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Law enforcement agencies and prosecutors have become increasingly zealous about pursuing convictions in cases involving prescription drugs. A growing recognition that prescription drug abuse has reached epidemic proportions is fueling this intensified scrutiny. Pain medications are responsible for more deaths in our state than heroin and cocaine combined, according to the Minnesota Department of Human Services.

Possession or use of these drugs does not constitute a criminal offense if done so as directed by a licensed physician under a lawful prescription. However, severe penalties can be imposed for possession or sale of narcotics without a lawful prescription.

In light of the recent controversy involving the Golden Gophers wrestling team, our Twin Cities DWI and Drug defense lawyers discuss criminal offenses involving prescription drugs.

U of M Wresting Team Busted in Prescription Drugs Scandal

Earlier this spring, the Star Tribune reported Gophers wrestling coach confiscated 1,400 Xanax pills from members of the team. The coach elected not to report the unlawful possession to the police. Another member of the team reportedly contacted the police.

At a meeting called by the coach, he reportedly told the team, “I know who’s taking the pills; I know who’s selling them; I know who’s stealing them…. If you have any pills, bring them to my office, and I’ll dispose of them, and I’ll give you amnesty.”

Both the players and coach could face felony charges of unlawful possession of a Schedule I-IV controlled substance. The players could also face another felony count for having control or procuring the Xanax by deceit, subterfuge, fraud, false name, or misrepresentation. It will depend on the specific facts and circumstances.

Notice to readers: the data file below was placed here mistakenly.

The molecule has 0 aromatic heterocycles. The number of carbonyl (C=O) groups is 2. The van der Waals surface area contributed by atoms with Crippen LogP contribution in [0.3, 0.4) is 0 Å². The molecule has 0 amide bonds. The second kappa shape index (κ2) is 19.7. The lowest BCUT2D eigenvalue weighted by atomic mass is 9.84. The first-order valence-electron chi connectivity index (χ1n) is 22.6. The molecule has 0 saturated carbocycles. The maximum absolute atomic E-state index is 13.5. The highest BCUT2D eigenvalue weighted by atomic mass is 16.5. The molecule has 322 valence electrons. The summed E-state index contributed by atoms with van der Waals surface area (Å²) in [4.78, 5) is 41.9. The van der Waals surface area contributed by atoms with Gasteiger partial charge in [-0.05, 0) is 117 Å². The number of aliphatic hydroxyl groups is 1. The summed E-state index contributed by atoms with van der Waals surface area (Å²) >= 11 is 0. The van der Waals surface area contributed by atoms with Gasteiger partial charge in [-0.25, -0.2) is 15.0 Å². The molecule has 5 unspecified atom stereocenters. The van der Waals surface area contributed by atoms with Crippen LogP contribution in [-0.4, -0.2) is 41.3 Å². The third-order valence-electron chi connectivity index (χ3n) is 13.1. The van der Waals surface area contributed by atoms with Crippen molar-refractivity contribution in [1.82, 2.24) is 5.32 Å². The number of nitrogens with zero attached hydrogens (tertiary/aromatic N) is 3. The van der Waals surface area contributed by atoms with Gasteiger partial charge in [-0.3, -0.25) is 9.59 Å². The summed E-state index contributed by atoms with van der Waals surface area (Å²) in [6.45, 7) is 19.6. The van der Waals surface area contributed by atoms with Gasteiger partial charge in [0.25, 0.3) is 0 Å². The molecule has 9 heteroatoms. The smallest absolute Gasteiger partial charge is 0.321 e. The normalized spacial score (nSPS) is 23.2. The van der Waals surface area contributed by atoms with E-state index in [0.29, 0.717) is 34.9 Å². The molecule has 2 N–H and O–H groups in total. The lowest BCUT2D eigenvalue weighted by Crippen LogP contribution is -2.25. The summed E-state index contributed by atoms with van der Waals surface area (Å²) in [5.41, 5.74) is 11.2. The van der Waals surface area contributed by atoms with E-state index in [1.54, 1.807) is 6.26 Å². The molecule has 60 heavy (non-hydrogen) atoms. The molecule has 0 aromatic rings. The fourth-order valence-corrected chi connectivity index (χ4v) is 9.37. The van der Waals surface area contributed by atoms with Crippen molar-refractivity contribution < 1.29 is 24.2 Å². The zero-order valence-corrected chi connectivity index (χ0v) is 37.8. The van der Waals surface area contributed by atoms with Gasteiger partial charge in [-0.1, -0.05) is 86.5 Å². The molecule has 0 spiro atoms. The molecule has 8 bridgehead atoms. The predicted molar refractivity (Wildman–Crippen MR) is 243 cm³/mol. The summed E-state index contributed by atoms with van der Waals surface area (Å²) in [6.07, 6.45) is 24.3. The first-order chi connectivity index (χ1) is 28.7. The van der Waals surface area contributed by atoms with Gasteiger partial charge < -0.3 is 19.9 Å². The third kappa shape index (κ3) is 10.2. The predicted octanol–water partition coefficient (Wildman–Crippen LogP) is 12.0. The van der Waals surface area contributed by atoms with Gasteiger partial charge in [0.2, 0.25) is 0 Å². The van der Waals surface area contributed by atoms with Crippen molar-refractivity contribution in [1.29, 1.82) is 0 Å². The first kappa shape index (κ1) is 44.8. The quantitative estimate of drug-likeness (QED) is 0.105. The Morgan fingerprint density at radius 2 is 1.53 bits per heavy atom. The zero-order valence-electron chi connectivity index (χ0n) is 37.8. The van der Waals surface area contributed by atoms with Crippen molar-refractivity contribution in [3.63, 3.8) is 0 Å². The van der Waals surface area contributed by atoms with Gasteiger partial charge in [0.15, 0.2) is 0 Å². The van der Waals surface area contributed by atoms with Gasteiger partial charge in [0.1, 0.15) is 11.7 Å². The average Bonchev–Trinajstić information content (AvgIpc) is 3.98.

Stiffer Penalties for Players Charged with Selling Prescription Drugs

For players involved in the sale of the drugs, the situation is even more serious. While the details of the sale are still unclear, Minnesota law defines “sell” in extremely expansive terms in this context to include delivering, manufacturing, selling, exchanging, distributing, disposing to another person, bartering, or giving away the prescription drugs.

In other words, merely sharing an opioid pain pill with a friend or family member with a sore back might merit a charge of the unlawful sale of prescription medications.

The penalties imposed for possession or sale of prescription drugs and other controlled substances are divided into five categories under Minnesota law, but the penalties for all of the classifications are significant.

For example, penalties for a fifth-degree drug offense, the least serious grade of offense, can result in incarceration for up to 5 years and/or a $10,000 fine. If the individual has a prior conviction, the minimum sentence will be 6 months with a maximum of up to 10 years and fine up to $20,000.

Seek Legal Advice Immediately to Find Out More

If you have been arrested for a prescription drug offense or any other drug crime, you should invoke your right to remain silent and request to speak to an experienced Minnesota drug crimes attorney.

We invite you to speak to a Minnesota Defense Attorney at Gerald Miller, P.A. as soon as possible. The sooner you contact us the sooner we can start protecting your rights.

Contact us today to schedule your free and confidential case evaluation.

 

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